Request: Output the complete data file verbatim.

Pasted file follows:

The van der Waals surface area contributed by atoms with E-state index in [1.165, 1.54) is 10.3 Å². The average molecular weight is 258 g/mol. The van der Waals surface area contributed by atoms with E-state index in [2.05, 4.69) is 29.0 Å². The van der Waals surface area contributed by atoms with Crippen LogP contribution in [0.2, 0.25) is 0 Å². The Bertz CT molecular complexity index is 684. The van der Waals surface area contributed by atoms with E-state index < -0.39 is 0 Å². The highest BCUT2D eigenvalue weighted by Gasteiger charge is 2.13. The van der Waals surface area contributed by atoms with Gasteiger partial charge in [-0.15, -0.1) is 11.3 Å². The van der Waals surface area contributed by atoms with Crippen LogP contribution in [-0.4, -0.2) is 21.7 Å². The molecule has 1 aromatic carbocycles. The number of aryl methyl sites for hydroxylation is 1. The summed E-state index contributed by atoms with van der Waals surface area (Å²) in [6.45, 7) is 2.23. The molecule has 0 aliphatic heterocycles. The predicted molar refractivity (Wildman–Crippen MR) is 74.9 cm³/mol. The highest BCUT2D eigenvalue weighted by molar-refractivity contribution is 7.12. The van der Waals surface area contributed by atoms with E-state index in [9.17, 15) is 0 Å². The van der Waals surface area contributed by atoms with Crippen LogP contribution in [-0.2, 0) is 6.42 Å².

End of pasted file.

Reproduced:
The van der Waals surface area contributed by atoms with E-state index in [1.165, 1.54) is 10.3 Å². The average molecular weight is 258 g/mol. The van der Waals surface area contributed by atoms with E-state index in [2.05, 4.69) is 29.0 Å². The van der Waals surface area contributed by atoms with Crippen LogP contribution in [0.2, 0.25) is 0 Å². The Bertz CT molecular complexity index is 684. The van der Waals surface area contributed by atoms with E-state index < -0.39 is 0 Å². The highest BCUT2D eigenvalue weighted by Gasteiger charge is 2.13. The van der Waals surface area contributed by atoms with Gasteiger partial charge in [-0.15, -0.1) is 11.3 Å². The van der Waals surface area contributed by atoms with Crippen LogP contribution in [-0.4, -0.2) is 21.7 Å². The molecule has 1 aromatic carbocycles. The number of aryl methyl sites for hydroxylation is 1. The summed E-state index contributed by atoms with van der Waals surface area (Å²) in [6.45, 7) is 2.23. The molecule has 0 aliphatic heterocycles. The predicted molar refractivity (Wildman–Crippen MR) is 74.9 cm³/mol. The highest BCUT2D eigenvalue weighted by molar-refractivity contribution is 7.12. The van der Waals surface area contributed by atoms with E-state index in [9.17, 15) is 0 Å². The van der Waals surface area contributed by atoms with Crippen LogP contribution in [-0.2, 0) is 6.42 Å².